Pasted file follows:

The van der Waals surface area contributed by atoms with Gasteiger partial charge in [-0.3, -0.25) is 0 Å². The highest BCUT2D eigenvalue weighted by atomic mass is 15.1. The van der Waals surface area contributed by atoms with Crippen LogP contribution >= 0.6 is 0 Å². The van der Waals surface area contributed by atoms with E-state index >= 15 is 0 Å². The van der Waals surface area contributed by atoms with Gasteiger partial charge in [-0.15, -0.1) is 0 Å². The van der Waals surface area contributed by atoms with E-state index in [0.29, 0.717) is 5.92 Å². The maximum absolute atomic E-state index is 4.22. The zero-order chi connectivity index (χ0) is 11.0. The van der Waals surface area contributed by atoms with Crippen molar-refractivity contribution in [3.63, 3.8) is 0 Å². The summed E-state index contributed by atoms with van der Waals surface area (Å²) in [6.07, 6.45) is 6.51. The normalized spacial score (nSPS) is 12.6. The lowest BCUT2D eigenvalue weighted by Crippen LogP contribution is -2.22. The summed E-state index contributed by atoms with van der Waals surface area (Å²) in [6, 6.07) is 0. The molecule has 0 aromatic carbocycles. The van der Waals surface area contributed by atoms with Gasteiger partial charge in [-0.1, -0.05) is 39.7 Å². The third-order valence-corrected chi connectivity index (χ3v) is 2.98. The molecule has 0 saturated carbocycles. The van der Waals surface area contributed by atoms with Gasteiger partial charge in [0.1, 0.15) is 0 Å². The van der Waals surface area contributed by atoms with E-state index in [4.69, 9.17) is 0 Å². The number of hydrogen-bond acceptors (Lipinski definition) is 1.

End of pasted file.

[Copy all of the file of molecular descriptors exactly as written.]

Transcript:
The van der Waals surface area contributed by atoms with Gasteiger partial charge in [-0.3, -0.25) is 0 Å². The highest BCUT2D eigenvalue weighted by atomic mass is 15.1. The van der Waals surface area contributed by atoms with Crippen LogP contribution >= 0.6 is 0 Å². The van der Waals surface area contributed by atoms with E-state index >= 15 is 0 Å². The van der Waals surface area contributed by atoms with Gasteiger partial charge in [-0.15, -0.1) is 0 Å². The van der Waals surface area contributed by atoms with E-state index in [0.29, 0.717) is 5.92 Å². The maximum absolute atomic E-state index is 4.22. The zero-order chi connectivity index (χ0) is 11.0. The van der Waals surface area contributed by atoms with Crippen molar-refractivity contribution in [3.63, 3.8) is 0 Å². The summed E-state index contributed by atoms with van der Waals surface area (Å²) in [6.07, 6.45) is 6.51. The normalized spacial score (nSPS) is 12.6. The lowest BCUT2D eigenvalue weighted by Crippen LogP contribution is -2.22. The summed E-state index contributed by atoms with van der Waals surface area (Å²) in [6, 6.07) is 0. The molecule has 0 aromatic carbocycles. The van der Waals surface area contributed by atoms with Gasteiger partial charge in [-0.1, -0.05) is 39.7 Å². The third-order valence-corrected chi connectivity index (χ3v) is 2.98. The molecule has 0 saturated carbocycles. The van der Waals surface area contributed by atoms with Gasteiger partial charge in [0.1, 0.15) is 0 Å². The van der Waals surface area contributed by atoms with E-state index in [4.69, 9.17) is 0 Å². The number of hydrogen-bond acceptors (Lipinski definition) is 1.